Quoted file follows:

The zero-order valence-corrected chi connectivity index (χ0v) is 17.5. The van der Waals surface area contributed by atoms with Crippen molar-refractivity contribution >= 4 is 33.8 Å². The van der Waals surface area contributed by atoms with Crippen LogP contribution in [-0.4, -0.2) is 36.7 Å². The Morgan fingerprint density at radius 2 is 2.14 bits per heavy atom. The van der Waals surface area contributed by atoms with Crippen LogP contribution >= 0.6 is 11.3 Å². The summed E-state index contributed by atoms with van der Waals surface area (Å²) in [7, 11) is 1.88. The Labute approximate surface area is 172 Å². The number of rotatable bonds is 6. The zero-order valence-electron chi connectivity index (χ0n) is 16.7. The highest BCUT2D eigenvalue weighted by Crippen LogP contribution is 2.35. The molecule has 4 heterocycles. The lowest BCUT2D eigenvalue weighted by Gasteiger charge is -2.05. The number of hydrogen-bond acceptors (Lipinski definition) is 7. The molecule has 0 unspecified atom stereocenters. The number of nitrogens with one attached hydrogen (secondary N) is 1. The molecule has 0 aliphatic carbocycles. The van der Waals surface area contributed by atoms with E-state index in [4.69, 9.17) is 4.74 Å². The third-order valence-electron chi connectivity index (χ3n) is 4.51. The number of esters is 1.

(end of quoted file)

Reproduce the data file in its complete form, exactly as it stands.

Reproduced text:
The zero-order valence-corrected chi connectivity index (χ0v) is 17.5. The van der Waals surface area contributed by atoms with Crippen molar-refractivity contribution >= 4 is 33.8 Å². The van der Waals surface area contributed by atoms with Crippen LogP contribution in [-0.4, -0.2) is 36.7 Å². The Morgan fingerprint density at radius 2 is 2.14 bits per heavy atom. The van der Waals surface area contributed by atoms with Crippen LogP contribution >= 0.6 is 11.3 Å². The summed E-state index contributed by atoms with van der Waals surface area (Å²) in [7, 11) is 1.88. The Labute approximate surface area is 172 Å². The number of rotatable bonds is 6. The zero-order valence-electron chi connectivity index (χ0n) is 16.7. The highest BCUT2D eigenvalue weighted by Crippen LogP contribution is 2.35. The molecule has 4 heterocycles. The lowest BCUT2D eigenvalue weighted by Gasteiger charge is -2.05. The number of hydrogen-bond acceptors (Lipinski definition) is 7. The molecule has 0 unspecified atom stereocenters. The number of nitrogens with one attached hydrogen (secondary N) is 1. The molecule has 0 aliphatic carbocycles. The van der Waals surface area contributed by atoms with E-state index in [4.69, 9.17) is 4.74 Å². The third-order valence-electron chi connectivity index (χ3n) is 4.51. The number of esters is 1.